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Kodak EasyShare EX1011 review: Kodak EasyShare EX1011

The Kodak EasyShare EX1011 is an attractive, full-featured digital photo frame though its built-in Wi-Fi is more a token offering than top selling point.

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Zennith Geisler

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3 min read

Design
The 10-inch Kodak EasyShare EX1011 digital photo frame draws its look more from a traditional picture frame than many other digital offerings, sporting a solid angular outer frame compared to the commonly-seen one dimensional faceplates with clear perspex borders.

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7.7

Kodak EasyShare EX1011

The Good

Wireless connectivity. 128MB internal storage. Support for PictBridge, USB and all memory cards.

The Bad

Tinny built-in speakers. Stand only sits horizontally. Photos aren't automatically resized when transferred to internal memory. No Australian integration with Kodak's online photo-sharing site.

The Bottom Line

The Kodak EasyShare EX1011 is an attractive, full-featured digital photo frame though its built-in Wi-Fi is more a token offering than top selling point.

Though, like most digital frames, you can change the look of the unit by swapping the interchangeable faceplates. Kodak offers different alternatives including Clear or Frosted Floral Glass, or a Whiteboard faceplate that allows you to frame your photos with a writeable, wipe-on, wipe-off surface. No extra faceplates are included with the EX1011 but are available for purchase separately.

As for the layout of the controls, all the function buttons are lined up along the top of the frame, with the on/off switch and memory card slots on the left side, and the headphone jack, USB port, volume control and power input on the right. The frame can be displayed in landscape orientation using the stand on the back, or wall mounted in either landscape or portrait orientation via the keyhole slots.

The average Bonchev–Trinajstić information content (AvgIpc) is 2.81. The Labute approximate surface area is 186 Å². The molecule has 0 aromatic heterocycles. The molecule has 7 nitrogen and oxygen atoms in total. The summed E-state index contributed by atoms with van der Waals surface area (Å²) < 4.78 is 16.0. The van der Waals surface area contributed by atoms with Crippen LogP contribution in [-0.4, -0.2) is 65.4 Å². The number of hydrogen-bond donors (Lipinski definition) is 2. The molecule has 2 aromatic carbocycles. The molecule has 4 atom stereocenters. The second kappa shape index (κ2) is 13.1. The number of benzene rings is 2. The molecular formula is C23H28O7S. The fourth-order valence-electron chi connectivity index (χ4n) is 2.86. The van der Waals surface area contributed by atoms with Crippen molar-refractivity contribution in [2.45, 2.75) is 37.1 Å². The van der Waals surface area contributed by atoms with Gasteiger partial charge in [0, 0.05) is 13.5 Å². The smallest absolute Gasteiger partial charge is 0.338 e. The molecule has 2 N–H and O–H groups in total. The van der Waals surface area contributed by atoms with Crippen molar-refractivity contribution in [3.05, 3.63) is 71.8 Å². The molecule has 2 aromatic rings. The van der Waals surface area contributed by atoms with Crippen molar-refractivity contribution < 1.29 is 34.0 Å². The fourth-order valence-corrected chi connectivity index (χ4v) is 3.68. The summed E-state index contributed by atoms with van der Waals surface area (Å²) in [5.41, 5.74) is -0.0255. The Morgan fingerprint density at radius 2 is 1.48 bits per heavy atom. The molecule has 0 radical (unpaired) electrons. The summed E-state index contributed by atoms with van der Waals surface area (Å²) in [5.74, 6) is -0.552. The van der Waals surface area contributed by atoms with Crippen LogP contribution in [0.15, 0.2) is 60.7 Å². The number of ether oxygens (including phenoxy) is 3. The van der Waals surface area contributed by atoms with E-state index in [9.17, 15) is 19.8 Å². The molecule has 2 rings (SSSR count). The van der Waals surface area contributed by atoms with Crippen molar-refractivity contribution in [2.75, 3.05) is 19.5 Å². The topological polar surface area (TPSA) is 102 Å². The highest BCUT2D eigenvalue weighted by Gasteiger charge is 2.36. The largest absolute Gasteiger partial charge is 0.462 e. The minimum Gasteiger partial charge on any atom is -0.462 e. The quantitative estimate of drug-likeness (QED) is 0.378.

Features
While this 10-inch frame is the top-end model from Kodak, sitting above the 7- and 8-inch models, its size isn't its biggest (or only) positive. The EX1011's built-in wireless connectivity means you can transfer media (images, music and video) to the frame from your Windows PC using Windows Media Player 11 -- sorry Mac fans. Overseas users can also connect to Kodak's online photo-sharing site and transfer photos online, but unfortunately this function is currently only available in the US, Canada and parts of Europe.

Even without Wi-Fi, the EX1011 is a feature-heavy digital frame that doesn't want for much in terms of functionality. Its straightforward interface supports JPEG image files, MP3 audio and multiple video formats (MOV, AVI, MPEG-1 and MPEG-4). All memory card types are supported, as well as 128MB of built-in storage.

The actual display area measures 225mm by 135mm at a resolution of 800 x 480 pixels, leaving you with a decent-sized area to display photos, slideshows and movies. The screen size accommodates the 16:9 aspect ratio, which will resize your images if they aren't already wide-screen and you'll lose a bit of the picture or you can opt to view photos in 4:3 with black bars surrounding your images.

We're generally not a fan of the remotes that come with digital photo frames -- they're often cumbersome units that don't even look like they belong to the frame and are somewhat unnecessary when staring at a screen a quarter of the size of a computer monitor, let alone a TV. That said, the Kodak's remote is clearly-labelled and quite responsive and the only one we've seen branded with the company name.

Performance
Setting up the frame was a hassle-free experience, and we found the display bright and relatively sharp for the resolution. Viewing slideshows of our images from a memory card ran smoothly, as did transferring via USB.

One quirk to note is when transferring images to the frame's internal memory, images are not resized to match the resolution so if you're taking high-res photos straight from your memory card, you'll fill up the 128MB quite quickly -- especially if you've also got audio and video.

Music and video playback is acceptable, though the tinny built-in speakers are really there just to provide audio rather than solid stereo sound.

Disappointingly, the Wi-Fi connectivity is more of a token feature than the stand-out feature it should be. The restriction to PC-only wireless transfer and lack of integration to Kodak's online photo-sharing take away the wireless experience but it's still nice to have, especially if Kodak choose to include Australia in its service in the future.

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